Disclaimer: an official soundtrack for the second season of FX’s Fargo is not currently available. But have no fear, because the fervent fans of the show (I being one of them) have combed the internet over to discuss and share the musical highpoints of the best show of 2015. The music often provides clues to the show and links it back to the cinematic world that has been created by the Coen Brothers. For me, it’s all about the cover songs, some of the best in recent memory. Bon Iver and the Chieftains cover of “Down in the Willow Garden.” Jeff Tweedy covers Jose Feliciano’s “Let’s Find Each Other Tonight” (which was performed by Feliciano himself in the original film, “Fargo”). Blitzen Trapper contributed a searing 70s rock ‘n’ roll version of “Man of Constant Sorrow,” again linking the show to another Coen Brothers film, O Brother Where Art Thou. Lisa Hannigan’s “Danny Boy” is haunting and tender, made all the more so by its use in the show (SPOILERS IN THE CLIP). And White Denim’s “Just Dropped In (To See What Condition My Condition Was In) is as funky and playful as the original.
#4. Allison Moorer – Down to Believing
There was no way Allison Moorer could become anything but a country singer. Her personal life is seeped in drama and tragedy. She was 14 years old when her parents were involved in a murder-suicide. Her most recent album, Down to Believing, addresses her recent divorce looming to Steve Earle and her struggles with John Henry, her 5 year-old son who was diagnosed with autism when he was 2. Her songs are powerful, raw, and always honest. Flowing with surprising continuity, the melancholy circumstances don’t swallow an album that is rocking, swampy, and restless. Allison’s eighth studio album is the finest of her career.
#3. Wilco – Star Wars
What we said in our original review:
Without warning or promotion, Wilco, my favorite band, released their ninth studio album Star Wars on July 16, 2015 as a surprise free download. Star Wars is loose, messy, and spontaneous, but not sloppy, thrown together, or inaccessible. If I had to pick one word to describe this album, it would be “energized.”
Random Name Generator is pure crunchy goodness. Did someone call up the ghost of George Harrison to get the guitar to sound that way? Drummer Glenn Kotche masterfully keeps the complex time signature afloat. You Satellite starts with a sound reminiscent of Sonic Youth, morphs into some of that familiar Velvet Underground magic, and builds to an extended, spacey two chord jam, spinning and spiraling endlesslessly to a noisy crescendo that abruptly stops. A strong album that is enhanced by it’s magnificent closer, Magnetized. The song is a quirky little tune with a Plastic Ono Band sound that fades in and out. If I make it sound complex, it’s not. In the end, Magnetized is a simple and sweeping piano ballad.
This album has a lot of Beatles and Lennon texture to it. The White Album kept popping into my mind as I listened to this album. Listen to the album with a quality pair of headphones. There are subtle sonic blips and channel slides along with gurgles and abrupt screeches that you might miss without the fun of listening to this with headphones.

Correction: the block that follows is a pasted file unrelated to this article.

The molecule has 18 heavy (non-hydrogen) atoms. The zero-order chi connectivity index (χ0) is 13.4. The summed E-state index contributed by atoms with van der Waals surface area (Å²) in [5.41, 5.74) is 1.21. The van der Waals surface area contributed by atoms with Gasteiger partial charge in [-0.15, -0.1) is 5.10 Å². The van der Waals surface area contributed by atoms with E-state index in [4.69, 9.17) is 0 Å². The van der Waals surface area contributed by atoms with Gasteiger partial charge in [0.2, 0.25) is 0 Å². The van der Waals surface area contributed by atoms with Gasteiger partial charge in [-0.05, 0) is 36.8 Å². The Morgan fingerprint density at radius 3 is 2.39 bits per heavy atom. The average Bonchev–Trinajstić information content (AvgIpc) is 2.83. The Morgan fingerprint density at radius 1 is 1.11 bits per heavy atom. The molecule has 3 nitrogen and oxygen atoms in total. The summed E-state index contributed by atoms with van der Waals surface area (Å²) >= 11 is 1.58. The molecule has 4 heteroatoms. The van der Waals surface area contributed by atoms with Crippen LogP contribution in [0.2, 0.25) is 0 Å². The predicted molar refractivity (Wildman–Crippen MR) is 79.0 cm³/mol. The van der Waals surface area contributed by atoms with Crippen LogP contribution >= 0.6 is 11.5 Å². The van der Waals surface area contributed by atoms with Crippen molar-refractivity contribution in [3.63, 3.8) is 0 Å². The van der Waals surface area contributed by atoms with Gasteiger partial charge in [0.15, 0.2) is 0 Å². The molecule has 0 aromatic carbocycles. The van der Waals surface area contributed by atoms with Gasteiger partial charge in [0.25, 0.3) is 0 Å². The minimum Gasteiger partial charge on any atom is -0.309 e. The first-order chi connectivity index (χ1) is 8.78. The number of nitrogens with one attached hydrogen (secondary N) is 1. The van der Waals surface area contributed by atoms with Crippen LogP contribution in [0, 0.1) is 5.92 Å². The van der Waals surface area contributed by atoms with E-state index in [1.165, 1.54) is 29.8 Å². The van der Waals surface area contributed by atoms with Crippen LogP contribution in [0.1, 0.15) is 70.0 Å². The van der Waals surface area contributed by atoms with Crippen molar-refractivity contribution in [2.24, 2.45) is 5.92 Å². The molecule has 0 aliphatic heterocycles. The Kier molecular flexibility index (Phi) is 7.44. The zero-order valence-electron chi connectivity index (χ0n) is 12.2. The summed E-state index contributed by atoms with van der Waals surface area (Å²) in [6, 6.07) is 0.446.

Star Wars only reinforces that Wilco is the preeminent American band of the last 15 years.
#2. Courtney Barnett – Sometimes I Sit and Think, Sometimes I Just Sit
“I think you’re a joke, but I don’t find you very funny” Courtney Barnett sings on Pedestrian At Best. Her takedowns of a former (or current) lover are biting and humorous. This song is aggressive, sarcastic, and buckets of fun, as long as she’s not singing about you. The Australian singer-guitarist has created a cohesive and tight full-length debut album. The production evokes some of the best 90s alternative rock music. Her confidence and humor is refreshing and made her album my biggest surprise of the year. Considering how much I love some of the artists that she beat to take the number 2 spot, Courtney Barnett had to do a lot to rank this high – she accomplished it with flying colors.
#1. Sufjan Stevens – Carrie & Lowell
Sufjan is one of the most ambitious, creative, and sensitive singer-songwriters of this era or any other period. No singer approaches emotions, faith, confusion, and loss with more creativity and delicateness. He’s addressed his relationship with his mother (Romulus) and tackled the complexity of death, loss, and faith (Casimir Pulaski Day) in past songs, but nothing as sophisticated and expansive as Carrie & Lowell, the best album of 2015.
What we said in our original review:
Carrie & Lowell, Sufjan Stevens’s latest album and seventh overall, is a beautiful, tender, and poignant piece of art. It could be his greatest musical accomplishment. It certainly is Sufjan’s most mature album.
Named after his mother and stepfather, Carrie & Lowell’s lyrics focus on Sufjan’s complicated relationship with his mother and her battles with depression, schizophrenia, and addiction. Sufjan and his siblings grew up in Michigan but would visit Carrie and Lowell in Oregon for the five years that they were married. Although Carrie was in and out of Sufjan’s life, he was with her when she died in 2012.
I forgive you, mother, I can hear you,
And I long to be near you
But every road leads to an end
You’ll never see us again
— Death with Dignity
Sufjan jumps back and forth between themes of love, childhood, death, and stages of grief. He moves through time, simultaneously looking back and looking ahead. He remembers his mother and stepfather. He reflects on his out-of-control attempts to cope or numb himself (or both). Substance abuse and empty sexual encounters culminate in questioning the value of his own life.
The only thing that keeps me from cutting my arm
Cross hatch, warm bath, Holiday Inn after dark
— The Only Thing
You hear Sufjan still making sense of his mother’s passing. But the album floats between the physical death of his mother with other abstract or imagined losses. He struggles with those intangible losses with the hope of securing a stronger connection or more time with his mother.
Raise your right hand
Tell me you want me in your life
Or raise your red flag
Just when I want you in my life
— Blue Bucket of Gold
The album is heavy but not heavy-handed. And like most of his output, Sufjan sprinkles moments of levity, humor, and hope into his album. Despite his struggles with love, loss, death, and grief, Sufjan searches and finds beauty and goodness in small things that help tolerate his mother’s death.
My brother had a daughter
The beauty that she brings, illumination
— Should Have Known Better
Sufjan Stevens’s Carrie & Lowell is the best album of 2015.